• The debates in the metaphysics of time, particularly I think those surrounding eternalism and presentism, are debates about what is real. These include physical things, both internal to a human body and extending throughout the external world. The debate concerns what physical things are related to each other, and how they are related.
    • For example, I argue in my 2010b that it is plausible to hold that only real things are spatially related to one another — e.g., I am no distance from unicorns. If so, then only real things can participate in spatially organised structures together (of course, merely possible things can participate in merely possible spatially organised structures, but that’s not important).Then:
      • If one holds, as presentists do, that only present simultaneous things are real, then only present simultaneous things can participate in spatially organised structures.
      • If one holds, as eternalists do, that anything at any time is real, then — I argue in 2010b, anything at any time can participate in spatially organised structures. That is, whether a number of elements are past, present, simultaneous, non-simultaneous — given eternalism, they are real.
      • Note that the point about eternalism (which is in many ways one of my Big Ideas behind my work).
    • The question asked in the extended mind debate: how are mental events constituted, by merely internal or also external events?  — this is a question at least partly about the spatial organisation of mental events. [2]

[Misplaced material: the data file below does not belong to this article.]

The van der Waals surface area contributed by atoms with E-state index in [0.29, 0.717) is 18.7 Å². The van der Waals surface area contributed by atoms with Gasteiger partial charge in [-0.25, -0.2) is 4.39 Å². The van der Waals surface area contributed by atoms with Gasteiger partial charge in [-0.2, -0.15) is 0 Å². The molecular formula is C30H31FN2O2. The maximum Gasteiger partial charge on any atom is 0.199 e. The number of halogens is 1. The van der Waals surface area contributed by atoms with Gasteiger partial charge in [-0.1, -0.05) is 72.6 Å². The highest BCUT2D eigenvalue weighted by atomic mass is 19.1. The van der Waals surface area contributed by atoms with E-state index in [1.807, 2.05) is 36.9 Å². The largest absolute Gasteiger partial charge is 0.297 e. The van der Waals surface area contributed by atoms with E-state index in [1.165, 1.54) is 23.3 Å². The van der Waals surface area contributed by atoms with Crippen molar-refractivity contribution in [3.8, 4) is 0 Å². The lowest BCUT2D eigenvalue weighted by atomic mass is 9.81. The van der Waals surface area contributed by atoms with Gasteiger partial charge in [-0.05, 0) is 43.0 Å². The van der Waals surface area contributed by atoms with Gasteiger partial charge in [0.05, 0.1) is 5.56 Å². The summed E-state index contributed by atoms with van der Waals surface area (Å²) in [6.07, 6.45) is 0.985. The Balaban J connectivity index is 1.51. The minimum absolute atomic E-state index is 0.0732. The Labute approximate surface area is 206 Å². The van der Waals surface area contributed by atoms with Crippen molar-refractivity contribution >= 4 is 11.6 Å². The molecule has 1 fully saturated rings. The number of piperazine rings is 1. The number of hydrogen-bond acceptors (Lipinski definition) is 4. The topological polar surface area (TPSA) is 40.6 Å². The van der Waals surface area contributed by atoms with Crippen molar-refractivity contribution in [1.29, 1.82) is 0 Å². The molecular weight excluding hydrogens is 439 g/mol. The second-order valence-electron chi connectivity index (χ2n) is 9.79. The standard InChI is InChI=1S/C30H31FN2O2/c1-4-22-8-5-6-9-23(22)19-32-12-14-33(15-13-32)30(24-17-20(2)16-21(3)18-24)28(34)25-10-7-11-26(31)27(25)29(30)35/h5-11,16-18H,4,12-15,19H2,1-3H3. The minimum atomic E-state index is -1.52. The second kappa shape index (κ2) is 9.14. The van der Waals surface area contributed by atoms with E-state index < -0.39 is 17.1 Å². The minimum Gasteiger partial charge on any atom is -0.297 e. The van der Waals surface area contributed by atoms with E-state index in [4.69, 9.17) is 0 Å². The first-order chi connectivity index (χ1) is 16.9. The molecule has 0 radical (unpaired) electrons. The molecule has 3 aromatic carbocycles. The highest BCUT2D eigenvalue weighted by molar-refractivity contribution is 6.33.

• The debates between extended and embedded mind are debates about physically real things, both internal to a human body and in the external world.
  • The debates in the metaphysics of time may affect what we can say about what is real in the world, and so what we can say about the physical constitution of mental events.


Here are three ways to approach this possible relationship between the two debates, and why you might pick each of them:

  1. You want to remain neutral about the metaphysics of time. So, you pick physical constituents which  (a) encompass all physical things agreed in the extended mind debate and (b) all real thingsagreed in the metaphysical debate about time.
    • This can get difficult. See next post.
  2. You commit to a metaphysical position on time, and doing so undermines some of the motivations for one of the position in the extended/embedded mind debate.
  3. You commit to a position on the extended/embedded mind hypotheses, and doing so undermines some of the motivations for the positions in the time debate.


I will spell this out a little more.


Time and the extended/embedded mind hypotheses II (in development)


1. This is not how I separately define them in the illusion and extended mind post. I haven’t decided yet which is the best way to express the differences, or even if there is a need to decide.

2. They arguably also can include non-physical things, which is why I;m being explicit here about physical things.


Three concepts of ‘content’ and one of constitution.

My friend E. is across the hall from me in the Materials Science department. She often comes by to say hi, and then argue about various differences between what philosophers should do and what material scientists should do (I am clear in my opinions about the latter, she in her opinions about the former). E. has some grasp of the terminology used in philosophy, and so can understand a lot of what I say, when I am overwhelmed by frustration and rage — in ‘High Dudgeon’, as she puts it — over some argument about properties, instantiation and possible worlds. E. is also our building’s Fire, Health and Safety Officer; she sometimes does a tour to make sure everything is good (and frequently to get into a ‘High Dudgeon’ about people propping open fire doors with extinguishers etc.).